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Bike Naked

From a bike ride to a meat-industry protest, summer finds Denver in a state of undress.

It's hot, and people are taking off their clothes. Sounds fun, and in some cases, like the July 12 World Naked Bike Ride in Denver (see below), it is. But frankly, nudity isn't always a good thing. Take the most recent display by a Denver Water employee who wore a placard asking us to use only what we need. Sure, he was wearing skin-colored skivvies, but just a few minutes after an Off Limits operative saw him near the corner of Seventh Avenue and Santa Fe Drive, there was a car accident at the same spot. Coincidence?

And then there was the shirtless Denver Newspaper Agency vendor standing in the median of Colorado Boulevard at Eighth Avenue selling copies of the Denver Post a couple weeks ago. At least he was wearing shorts to go with his bright-orange apron, but for the love of God, man, we'd like some clothes with our quarter!

Of course, PETA (the People for Ethical Treatment of Animals) learned long ago that nudity sells, and near nudity, um, makes people want to eat less meat? In 2001, PETA volunteer Cynthia Lieberman got into a cage outside the Denver Zoo dressed in painted tiger stripes and little else to protest the treatment of animals, and the organization has used nudity in numerous ads and other stunts.

On Tuesday, a PETA volunteer again undressed ("She was as naked as she could legally be," says PETA spokeswoman Ashley Byrne), but this time, she laid down on a large tray and covered herself in clear plastic — like a grocery-store package of meat — to promote vegetarianism and protest the Cattle Industry Summer Conference at the Sheraton Hotel downtown. We are all flesh and blood, was the message. But the thought doesn't make us want to eat veggies...or anything else, for that matter.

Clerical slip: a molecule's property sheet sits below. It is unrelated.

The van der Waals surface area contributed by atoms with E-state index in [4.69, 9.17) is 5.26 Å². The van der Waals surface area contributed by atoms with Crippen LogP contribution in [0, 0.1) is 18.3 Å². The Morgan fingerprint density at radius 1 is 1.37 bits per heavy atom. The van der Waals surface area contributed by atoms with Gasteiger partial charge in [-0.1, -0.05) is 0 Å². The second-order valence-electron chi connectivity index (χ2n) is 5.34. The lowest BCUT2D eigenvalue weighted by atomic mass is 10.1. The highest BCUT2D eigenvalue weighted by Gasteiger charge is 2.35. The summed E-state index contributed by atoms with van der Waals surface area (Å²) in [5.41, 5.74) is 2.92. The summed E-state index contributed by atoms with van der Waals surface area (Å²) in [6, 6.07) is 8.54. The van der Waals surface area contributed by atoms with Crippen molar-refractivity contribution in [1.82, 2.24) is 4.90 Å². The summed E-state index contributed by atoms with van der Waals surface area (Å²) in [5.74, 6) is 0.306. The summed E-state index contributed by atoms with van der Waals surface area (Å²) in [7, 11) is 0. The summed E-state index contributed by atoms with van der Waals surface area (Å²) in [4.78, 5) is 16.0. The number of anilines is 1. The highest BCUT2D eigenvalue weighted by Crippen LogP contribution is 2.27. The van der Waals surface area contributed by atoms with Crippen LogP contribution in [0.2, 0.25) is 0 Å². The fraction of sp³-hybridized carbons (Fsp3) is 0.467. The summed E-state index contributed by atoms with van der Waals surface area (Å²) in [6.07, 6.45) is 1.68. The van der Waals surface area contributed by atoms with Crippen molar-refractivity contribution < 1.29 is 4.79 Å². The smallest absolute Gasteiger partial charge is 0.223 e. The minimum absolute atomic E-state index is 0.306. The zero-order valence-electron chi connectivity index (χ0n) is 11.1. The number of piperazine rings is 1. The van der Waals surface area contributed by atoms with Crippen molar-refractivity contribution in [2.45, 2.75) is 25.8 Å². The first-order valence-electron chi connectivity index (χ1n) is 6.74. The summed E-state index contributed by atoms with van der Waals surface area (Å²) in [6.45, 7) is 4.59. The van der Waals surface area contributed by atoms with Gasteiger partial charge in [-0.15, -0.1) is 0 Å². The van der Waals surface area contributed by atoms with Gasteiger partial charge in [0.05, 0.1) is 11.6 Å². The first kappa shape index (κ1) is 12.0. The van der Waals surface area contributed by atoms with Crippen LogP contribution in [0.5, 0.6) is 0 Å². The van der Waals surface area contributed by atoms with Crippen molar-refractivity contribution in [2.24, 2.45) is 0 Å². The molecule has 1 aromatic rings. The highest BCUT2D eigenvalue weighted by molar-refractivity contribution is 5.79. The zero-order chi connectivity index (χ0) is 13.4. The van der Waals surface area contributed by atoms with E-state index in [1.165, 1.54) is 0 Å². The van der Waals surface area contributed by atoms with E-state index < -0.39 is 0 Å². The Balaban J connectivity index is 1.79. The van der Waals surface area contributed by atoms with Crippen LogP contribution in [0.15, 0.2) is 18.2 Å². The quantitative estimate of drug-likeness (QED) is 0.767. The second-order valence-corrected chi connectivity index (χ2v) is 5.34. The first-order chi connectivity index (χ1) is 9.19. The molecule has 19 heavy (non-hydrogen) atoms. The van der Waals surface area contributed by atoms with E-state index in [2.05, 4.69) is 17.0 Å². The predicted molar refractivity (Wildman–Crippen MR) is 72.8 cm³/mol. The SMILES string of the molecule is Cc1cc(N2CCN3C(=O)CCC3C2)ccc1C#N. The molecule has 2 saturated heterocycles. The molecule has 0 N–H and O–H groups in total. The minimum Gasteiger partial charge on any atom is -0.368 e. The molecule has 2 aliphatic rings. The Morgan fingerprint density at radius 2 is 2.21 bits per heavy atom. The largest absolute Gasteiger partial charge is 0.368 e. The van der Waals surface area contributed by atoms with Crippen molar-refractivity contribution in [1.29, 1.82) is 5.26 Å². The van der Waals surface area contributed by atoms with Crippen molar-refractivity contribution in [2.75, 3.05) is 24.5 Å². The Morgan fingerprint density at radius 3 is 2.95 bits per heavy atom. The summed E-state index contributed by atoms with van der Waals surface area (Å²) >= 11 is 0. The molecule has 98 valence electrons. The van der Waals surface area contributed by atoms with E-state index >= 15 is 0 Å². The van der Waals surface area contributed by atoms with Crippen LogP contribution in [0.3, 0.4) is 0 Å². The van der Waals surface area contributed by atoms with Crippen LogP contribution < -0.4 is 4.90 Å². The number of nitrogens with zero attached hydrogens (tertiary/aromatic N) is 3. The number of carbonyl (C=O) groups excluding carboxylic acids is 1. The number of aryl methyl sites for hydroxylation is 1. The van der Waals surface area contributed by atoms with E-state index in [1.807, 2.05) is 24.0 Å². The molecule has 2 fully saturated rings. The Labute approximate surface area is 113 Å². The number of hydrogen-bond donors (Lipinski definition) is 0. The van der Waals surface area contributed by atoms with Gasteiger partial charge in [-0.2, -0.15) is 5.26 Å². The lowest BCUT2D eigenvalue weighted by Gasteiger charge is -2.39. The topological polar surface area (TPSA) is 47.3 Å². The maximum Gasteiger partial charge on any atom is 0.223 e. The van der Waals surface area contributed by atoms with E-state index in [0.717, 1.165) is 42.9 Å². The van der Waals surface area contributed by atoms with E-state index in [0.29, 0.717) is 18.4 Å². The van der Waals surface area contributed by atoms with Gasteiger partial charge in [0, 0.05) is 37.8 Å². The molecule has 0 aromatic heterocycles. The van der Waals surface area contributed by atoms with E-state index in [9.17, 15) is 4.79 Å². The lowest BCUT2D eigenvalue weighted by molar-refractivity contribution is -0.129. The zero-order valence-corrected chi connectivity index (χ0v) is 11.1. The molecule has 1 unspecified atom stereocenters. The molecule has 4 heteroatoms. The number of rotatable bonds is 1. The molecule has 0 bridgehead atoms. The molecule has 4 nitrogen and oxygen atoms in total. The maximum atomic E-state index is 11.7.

Later this summer, during the Democratic National Convention, political protestors are expected to get into the act, supposedly at a nude-in in Civic Center Park, where they plan to spell out the word "peace" with their sweaty bodies.

The World Naked Bike Ride, on the other hand, was a sight to see. Just ask Westword correspondent Kimberly Berkey, who covered every angle. Here's a sample of her report:

With camera 'round neck and notepad in hand, I stood on a welcoming porch before the entrance to the pre-ride meeting place; Tibetan peace flags fluttered, along with a handwritten Sharpie sign reading "World Naked Bike Ride." Then I rang the doorbell. A tall, shirtless man with kind eyes and silver shoulder-length hair greeted me. Beyond him, the opened door revealed five other smiling faces...

"My ass needs to be painted," said a friendly redheaded woman, handing me a brush. After I painted a bumpersticker of blue iridescent swirls on a stranger's buttock, I began to realize how up-close and personal I was about to become with the subjects of this article. "Now my front legs, please," she said and turned around. With a pause and a tight, drawn-in breath, I surrendered all reservations about keeping a respectable reporter's distance. There was no beating around the bush, for I was face to face with one...

The full story began to flesh out in front of the starting point at Benedict Fountain Park around 9 p.m., however, as riders met flashing police cars.

 
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